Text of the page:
Manchester City Council

Rolling Stock

A last word on devolution and Mayors, at least for the time being, not least to respond to a couple of questions that have been asked. The words elected Mayor have taken on a negative connotation in much of the local government world, largely I think because of successive governments attempts to foist them on us with no additional powers or resources.

Outside the local government world the evidence we have is that nobody much cares. Much of the devolution deal for Greater Manchester is about boosting job-creating growth and that in a global economy. In that context the term Mayor is a generic term used around the world for the leader of a municipality whatever they are called in their own system or language. Often when I have been in other countries representing Manchester I have been described as Mayor, and elsewhere in the world, as many places elect their council leader indirectly, as we do, as elect them directly. Does it really matter what they're called, and isn't it what they do and how they are held to account that matters.

A few people have raised the issue of Manchester's mayoral referendum. That was an imposed referendum for a Mayor for the City of Manchester with the incumbent having no more powers or resources than I do as Leader of the Council. The proposal currently on the table is fundamentally different. Firstly it's for Greater Manchester, not just the bit in the middle. Secondly, it's been negotiated, not imposed. Thirdly, adoption of a mayor for Greater Manchester will move very significant decision making from Whitehall to here. Fourthly, a GM Mayor will not be freestanding and will be a member of the Greater Manchester Combined Authority, and in between elections will be accountable to the GMCA and the Greater Manchester Scrutiny panel of Councillors. In particular we have protection from a maverick mayor in that the GMCA can, by a two thirds majority, amend the Mayor's proposals and spending plans. This is not an extra tier of government, and as the Mayor will replace the Police and Crime Commissioner, it isn't an extra politician either.

Much of today will be spent on infrastructure. Later this morning I will be meeting with colleagues for our monthly review of progress on the massive amount of work that is taking place in the city centre, seeking to ensure that the inevitable disruption is kept to a minimum and that the city remains 100% open for business. Christmas markets get underway this week so there will be even more to come into town for.

Later in the afternoon I will be meeting with council leaders from across the North to look at progress with Rail North, the North's vehicle for being involved in the retendering and subsequent management of the two northern rail franchises. Can't talk about the detail as it is commercially sensitive but will say that so far it's going remarkably well and we will be discussing rolling stock.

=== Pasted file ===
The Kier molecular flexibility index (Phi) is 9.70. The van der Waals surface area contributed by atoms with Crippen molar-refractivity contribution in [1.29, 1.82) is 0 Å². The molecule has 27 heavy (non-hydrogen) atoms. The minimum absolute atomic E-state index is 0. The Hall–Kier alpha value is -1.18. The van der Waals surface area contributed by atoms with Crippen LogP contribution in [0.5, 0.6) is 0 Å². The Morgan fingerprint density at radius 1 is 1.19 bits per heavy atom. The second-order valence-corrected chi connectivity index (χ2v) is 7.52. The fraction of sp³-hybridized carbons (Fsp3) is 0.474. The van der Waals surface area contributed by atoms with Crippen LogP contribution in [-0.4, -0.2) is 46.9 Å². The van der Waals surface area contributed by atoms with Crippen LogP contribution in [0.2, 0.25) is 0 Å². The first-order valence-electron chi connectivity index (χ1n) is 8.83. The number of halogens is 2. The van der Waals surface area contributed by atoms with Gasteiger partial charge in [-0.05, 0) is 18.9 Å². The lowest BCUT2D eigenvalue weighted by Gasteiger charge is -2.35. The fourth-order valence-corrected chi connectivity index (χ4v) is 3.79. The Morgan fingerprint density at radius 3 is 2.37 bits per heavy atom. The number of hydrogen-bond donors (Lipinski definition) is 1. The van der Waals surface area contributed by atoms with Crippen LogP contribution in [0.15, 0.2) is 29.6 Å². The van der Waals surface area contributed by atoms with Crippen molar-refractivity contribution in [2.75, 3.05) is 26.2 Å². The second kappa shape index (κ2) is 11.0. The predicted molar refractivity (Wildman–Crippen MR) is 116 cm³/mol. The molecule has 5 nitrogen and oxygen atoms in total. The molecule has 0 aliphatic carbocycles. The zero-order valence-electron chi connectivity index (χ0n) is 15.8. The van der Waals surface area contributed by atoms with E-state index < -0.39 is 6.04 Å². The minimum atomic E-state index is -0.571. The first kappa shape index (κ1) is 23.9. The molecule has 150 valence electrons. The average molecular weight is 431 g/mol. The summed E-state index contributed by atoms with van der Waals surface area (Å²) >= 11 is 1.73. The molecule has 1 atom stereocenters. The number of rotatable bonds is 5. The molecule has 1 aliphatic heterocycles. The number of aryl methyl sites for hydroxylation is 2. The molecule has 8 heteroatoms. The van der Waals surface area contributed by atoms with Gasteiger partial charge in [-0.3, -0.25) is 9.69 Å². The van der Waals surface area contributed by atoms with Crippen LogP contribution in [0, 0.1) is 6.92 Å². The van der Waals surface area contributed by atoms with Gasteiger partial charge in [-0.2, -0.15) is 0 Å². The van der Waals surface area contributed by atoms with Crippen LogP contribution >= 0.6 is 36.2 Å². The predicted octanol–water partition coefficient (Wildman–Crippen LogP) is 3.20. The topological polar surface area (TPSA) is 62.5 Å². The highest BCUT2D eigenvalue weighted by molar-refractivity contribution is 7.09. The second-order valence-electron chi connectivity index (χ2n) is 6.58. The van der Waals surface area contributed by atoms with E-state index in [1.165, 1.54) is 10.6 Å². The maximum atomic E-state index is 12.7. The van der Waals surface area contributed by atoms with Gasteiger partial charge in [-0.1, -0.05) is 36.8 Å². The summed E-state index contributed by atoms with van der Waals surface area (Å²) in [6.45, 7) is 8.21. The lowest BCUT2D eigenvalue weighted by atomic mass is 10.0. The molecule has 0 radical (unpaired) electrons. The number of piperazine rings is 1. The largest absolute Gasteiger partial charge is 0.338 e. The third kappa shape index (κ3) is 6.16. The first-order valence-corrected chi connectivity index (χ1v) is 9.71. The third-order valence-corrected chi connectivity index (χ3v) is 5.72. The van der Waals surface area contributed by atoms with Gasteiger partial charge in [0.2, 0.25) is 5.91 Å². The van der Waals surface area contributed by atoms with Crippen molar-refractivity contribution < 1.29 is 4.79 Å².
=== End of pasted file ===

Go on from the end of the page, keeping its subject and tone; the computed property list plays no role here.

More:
First Remembrance Sunday with the Cenotaph in its new location yesterday and general agreement that it is a vast improvement. A change for the better!

Make a comment

There are 5 responses to “ Rolling Stock”

  1. Simon Kensdale Says:

    Superman? Don't we need to get beyond the old idea that any one single individual can hold the key to success? There are too many overpaid, overinflated people already unbalancing society. We shouldn't get distracted from the importance of team working, of co-ordination and inter-agency activity. This is how morale gets boosted - connecting with colleagues, looking out horizontally, not staring up into the sky.To give an obvious example, if Ken Livingstone achieved anything as Mayor of London it was because of the background staff strength of the GLC when he led it. The GLC even had Margaret Thatcher scared because it was so well networked.

  2. Albert Says:

    No talk of whether you're going to let the electorate decide if we want one of these or not. If there's no referendum then you will be foisting it upon us. Personally I'm in favour, but it would be polite to ask.

  3. Victoria and her station Says:

    Albert dear, Do we really believe our people want to see £s spent on a referendum on the 11th member of GMCA, or would they rather see the few £s left in the public sector being used to rid us of the Pacer sheds on wheels? Just asking.

  4. Phil from Smithills Says:

    Pacer sheds on wheels are in Manchester. Any funds from the proposals are for the whole of the region, from Bolton in the north to Stockport in the South and not concentrated just in Manchester

  5. Nick Says:

    Phill from Smithills
    The Pacers run throughout the GM region, daily calling at Bolton and all other stations not on electrified routes. So contrary to your comment funds used in this way would benefit the whole region!



The blog of the leader of Manchester City Council, Councillor Richard Leese.

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